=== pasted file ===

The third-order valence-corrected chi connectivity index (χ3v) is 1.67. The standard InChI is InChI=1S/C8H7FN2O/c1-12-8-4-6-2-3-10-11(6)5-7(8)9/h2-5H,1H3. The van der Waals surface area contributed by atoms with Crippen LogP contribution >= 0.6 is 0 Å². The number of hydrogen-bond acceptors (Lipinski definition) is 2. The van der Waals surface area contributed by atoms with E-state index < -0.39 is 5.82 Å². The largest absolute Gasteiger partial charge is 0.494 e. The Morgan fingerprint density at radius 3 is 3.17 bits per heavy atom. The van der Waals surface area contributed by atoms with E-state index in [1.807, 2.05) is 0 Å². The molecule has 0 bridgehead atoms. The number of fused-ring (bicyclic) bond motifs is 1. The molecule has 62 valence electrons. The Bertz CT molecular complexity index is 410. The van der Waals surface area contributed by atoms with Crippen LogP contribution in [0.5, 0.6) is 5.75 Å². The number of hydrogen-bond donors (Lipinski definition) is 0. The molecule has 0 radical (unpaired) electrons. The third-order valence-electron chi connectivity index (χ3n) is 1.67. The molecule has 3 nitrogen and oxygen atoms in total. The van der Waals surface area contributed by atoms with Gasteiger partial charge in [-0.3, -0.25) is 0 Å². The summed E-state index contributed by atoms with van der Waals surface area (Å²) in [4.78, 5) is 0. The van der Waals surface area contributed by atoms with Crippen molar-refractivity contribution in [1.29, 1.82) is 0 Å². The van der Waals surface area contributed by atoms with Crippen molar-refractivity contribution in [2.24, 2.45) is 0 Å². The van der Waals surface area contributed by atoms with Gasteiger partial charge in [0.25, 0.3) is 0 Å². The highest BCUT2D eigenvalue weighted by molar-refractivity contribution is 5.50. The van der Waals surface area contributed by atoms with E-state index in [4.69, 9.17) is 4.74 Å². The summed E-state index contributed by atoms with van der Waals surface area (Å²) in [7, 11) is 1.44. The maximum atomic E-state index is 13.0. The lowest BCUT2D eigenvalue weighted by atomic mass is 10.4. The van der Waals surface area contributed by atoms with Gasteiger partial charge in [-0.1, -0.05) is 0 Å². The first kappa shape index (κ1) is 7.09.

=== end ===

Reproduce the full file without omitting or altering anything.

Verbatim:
The third-order valence-corrected chi connectivity index (χ3v) is 1.67. The standard InChI is InChI=1S/C8H7FN2O/c1-12-8-4-6-2-3-10-11(6)5-7(8)9/h2-5H,1H3. The van der Waals surface area contributed by atoms with Crippen LogP contribution >= 0.6 is 0 Å². The number of hydrogen-bond acceptors (Lipinski definition) is 2. The van der Waals surface area contributed by atoms with E-state index < -0.39 is 5.82 Å². The largest absolute Gasteiger partial charge is 0.494 e. The Morgan fingerprint density at radius 3 is 3.17 bits per heavy atom. The van der Waals surface area contributed by atoms with E-state index in [1.807, 2.05) is 0 Å². The molecule has 0 bridgehead atoms. The number of fused-ring (bicyclic) bond motifs is 1. The molecule has 62 valence electrons. The Bertz CT molecular complexity index is 410. The van der Waals surface area contributed by atoms with Crippen LogP contribution in [0.5, 0.6) is 5.75 Å². The number of hydrogen-bond donors (Lipinski definition) is 0. The molecule has 0 radical (unpaired) electrons. The third-order valence-electron chi connectivity index (χ3n) is 1.67. The molecule has 3 nitrogen and oxygen atoms in total. The van der Waals surface area contributed by atoms with Gasteiger partial charge in [-0.3, -0.25) is 0 Å². The summed E-state index contributed by atoms with van der Waals surface area (Å²) in [4.78, 5) is 0. The van der Waals surface area contributed by atoms with Crippen molar-refractivity contribution in [1.29, 1.82) is 0 Å². The van der Waals surface area contributed by atoms with Crippen molar-refractivity contribution in [2.24, 2.45) is 0 Å². The van der Waals surface area contributed by atoms with Gasteiger partial charge in [0.25, 0.3) is 0 Å². The highest BCUT2D eigenvalue weighted by molar-refractivity contribution is 5.50. The van der Waals surface area contributed by atoms with E-state index in [4.69, 9.17) is 4.74 Å². The summed E-state index contributed by atoms with van der Waals surface area (Å²) in [7, 11) is 1.44. The maximum atomic E-state index is 13.0. The lowest BCUT2D eigenvalue weighted by atomic mass is 10.4. The van der Waals surface area contributed by atoms with Gasteiger partial charge in [-0.1, -0.05) is 0 Å². The first kappa shape index (κ1) is 7.09.